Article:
Phonology, the most basic level of investigation of a spoken language, is concerned with the different types and articulatory features of single, elementary sounds, which are represented as phonemes. While phonemes are abstract description units, the link to concrete speech is made in the field of phonetics, where spoken language has to be related to phonological descriptions. NLP considers various applications aiming at speech recognition and speech synthesis. The dominant methodologies used in this branch of NLP are probabilistic finite-state automata, hidden Markov processes in particular [a11] (cf. also Automaton, finite; Automaton, probabilistic; Markov process).

At the level of morphology, phonemes are concatenated in terms of morphemes, i.e., either content-bearing units (syllables, stems) or grammatical elements (prefixes, infixes or suffixes such as past tense or plural markers). Content-bearing and grammatical items are combined to form lexical items which closely resemble our naïve intuition of words. Morphology accounts for phenomena which range from inflection, such as with "swims" or "swim[m]ing" , and derivation (as in "swim[m]er" ) to complex composition (as with "swim[m]ing pool" ). Morphological analysis within the NLP framework is mainly performed using a two-level, finite-state automaton approach [a16].

The level of syntax deals with the formal organization of phrases, clauses and sentences in terms of linguistically plausible constituency or dependency structures (cf. Syntactic structure). Starting from the introduction of formal grammars into the linguistic research paradigm (by N. Chomsky in the late 1950s; cf. Grammar, generative), and his claim that any finite-state device is unable to adequately account for basic syntactic phenomena (e.g., centre embedding of relative clauses, a pattern that can formally be characterized by the context-free mirror language $a ^ { n } b ^ { n }$), linguistic theorists have continuously elaborated on this paradigm. Within NLP, Chomsky's transformational grammar (cf. Grammar, transformational) was early rejected as a suitable analytic device due to its inherent computational intractability (the word, or membership, problem cannot be decided for transformational grammars, since they are essentially type-$0$ grammars; cf. Formal languages and automata). Formal considerations relating to the generative power, computational complexity and analytic tractability of different types of generative grammars have since then always played a prominent role in NLP research [a13], [a3], [a15].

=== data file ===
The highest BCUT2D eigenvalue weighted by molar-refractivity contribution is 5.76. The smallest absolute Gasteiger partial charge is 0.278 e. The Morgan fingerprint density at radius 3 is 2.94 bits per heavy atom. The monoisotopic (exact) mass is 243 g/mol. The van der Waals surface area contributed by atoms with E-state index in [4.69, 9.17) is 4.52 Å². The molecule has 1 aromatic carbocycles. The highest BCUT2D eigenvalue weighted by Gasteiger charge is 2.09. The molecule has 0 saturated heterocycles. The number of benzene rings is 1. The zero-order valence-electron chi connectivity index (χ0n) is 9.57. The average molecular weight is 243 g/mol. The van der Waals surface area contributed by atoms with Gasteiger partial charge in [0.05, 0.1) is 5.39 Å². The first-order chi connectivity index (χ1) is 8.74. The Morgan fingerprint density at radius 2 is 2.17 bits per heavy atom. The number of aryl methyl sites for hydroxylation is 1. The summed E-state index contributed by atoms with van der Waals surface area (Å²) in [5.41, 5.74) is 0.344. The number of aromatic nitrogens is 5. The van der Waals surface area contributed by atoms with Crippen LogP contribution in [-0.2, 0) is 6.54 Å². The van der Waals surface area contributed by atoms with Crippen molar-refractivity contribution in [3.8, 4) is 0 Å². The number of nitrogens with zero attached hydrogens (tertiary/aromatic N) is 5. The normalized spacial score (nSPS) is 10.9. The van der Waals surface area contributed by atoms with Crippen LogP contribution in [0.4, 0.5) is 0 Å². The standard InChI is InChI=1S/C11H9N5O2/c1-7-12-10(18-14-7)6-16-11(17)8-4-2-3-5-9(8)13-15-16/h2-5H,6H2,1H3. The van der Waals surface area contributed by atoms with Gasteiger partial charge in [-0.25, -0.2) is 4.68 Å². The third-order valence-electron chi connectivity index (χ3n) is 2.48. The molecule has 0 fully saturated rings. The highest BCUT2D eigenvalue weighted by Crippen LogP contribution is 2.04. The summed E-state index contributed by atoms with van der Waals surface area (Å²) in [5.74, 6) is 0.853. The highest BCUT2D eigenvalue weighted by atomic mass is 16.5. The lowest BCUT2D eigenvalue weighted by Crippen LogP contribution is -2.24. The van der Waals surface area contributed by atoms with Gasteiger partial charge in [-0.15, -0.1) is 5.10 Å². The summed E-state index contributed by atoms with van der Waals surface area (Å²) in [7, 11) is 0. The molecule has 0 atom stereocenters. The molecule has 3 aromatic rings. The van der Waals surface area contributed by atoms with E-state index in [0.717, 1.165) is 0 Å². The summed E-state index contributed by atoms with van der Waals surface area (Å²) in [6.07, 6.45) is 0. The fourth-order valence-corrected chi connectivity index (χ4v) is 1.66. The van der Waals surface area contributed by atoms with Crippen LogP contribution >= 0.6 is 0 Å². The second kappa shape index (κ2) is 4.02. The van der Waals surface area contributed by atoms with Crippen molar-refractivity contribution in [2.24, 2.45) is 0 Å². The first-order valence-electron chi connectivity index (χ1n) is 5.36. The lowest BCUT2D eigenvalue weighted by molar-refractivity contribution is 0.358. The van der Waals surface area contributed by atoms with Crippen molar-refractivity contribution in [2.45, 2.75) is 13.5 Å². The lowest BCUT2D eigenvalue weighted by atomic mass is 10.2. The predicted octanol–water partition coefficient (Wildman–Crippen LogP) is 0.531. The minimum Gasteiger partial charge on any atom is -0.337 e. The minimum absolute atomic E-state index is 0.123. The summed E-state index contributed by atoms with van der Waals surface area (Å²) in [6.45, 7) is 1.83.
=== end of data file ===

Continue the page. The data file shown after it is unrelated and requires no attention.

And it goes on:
Today (2000), two paradigms of syntactic analysis are dominating the NLP scene. On the one hand, feature-based unification grammars (such as lexical-functional grammar, head-driven phrase structure grammar) combine rule-oriented descriptions with a variety of phonological, syntactic and semantic features [a9]. The basic operation besides rule application is feature unification, which has its roots in the logic programming paradigm. Unification grammars are descriptively powerful but their parsers tend to face serious complexity problems, since unconstrained unification is $\cal N P$-complete (cf. Complexity theory). On the other hand, carefully crafted "mildly context-sensitive" grammars (cf. Grammar, context-sensitive), such as tree adjoining grammars (TAGs), use adjunction, a simple tree manipulation operation for syntactic analysis (elementary trees are embedded into derived trees by substitution of a single nonterminal node). TAG parsers stay clearly within feasibility regions, the most efficient ones are characterized by time complexity $O ( n ^ { 4 } )$ for sentence length $n$.

While the unification paradigm is still heavily influenced by theoretically motivated claims about the proper formal description of natural languages, rapidly emerging requirements for processing large amounts of real-world natural language data have spurred the search for linguistically less sophisticated, performance-driven finite-state devices [a14]. This has also led to a renaissance of statistical methodologies in language research (cf. the survey in [a12]). As with phonology and morphology, Markov models (cf. Markov process) play a major role here, together with probabilistic grammars, mostly probabilistic context-free grammars (though hybrid mergers with more advanced unification grammars and tree adjoining grammars also exist), where derivations are controlled by probabilistic weights assigned to single rules.

Within the NLP community, a commonly shared belief is held that, by and large, natural languages have a significant context-free kernel, with only few extensions towards context-sensitivity (for a discussion of this issue, cf. [a15]). Hence, the Earley algorithm for efficiently parsing context-free languages with time complexity of $O ( n ^ { 3 } )$ (cf. Grammar, context-free) has been adopted as the fundamental parsing procedure for NLP and has been reformulated as the active chart parsing procedure (for a survey of natural language parsing techniques, cf. [a17]).

The field of (formal) semantics of natural languages has been dominated by logic approaches since the seminal work of R. Montague. He already advocated typed higher-order logics as an appropriate framework for semantic description. Logic semanticists agree on the finding that pure first-order predicate calculus is not expressive enough to capture major semantic phenomena of natural languages such as temporal or modal expressions (belief or normative statements), hypotheticals, distributive (individual) vs. collective (set) readings of plurals ( "three men moved the piano" ), generalized quantifiers ( "the majority of …" , "three out of five" ). Hence, consensus has been reached to focus on Kripke-style higher-order modal logics and a strong typing discipline (cf. Types, theory of) in order to adequately describe semantic phenomena in natural languages (for a survey, cf. [a4]).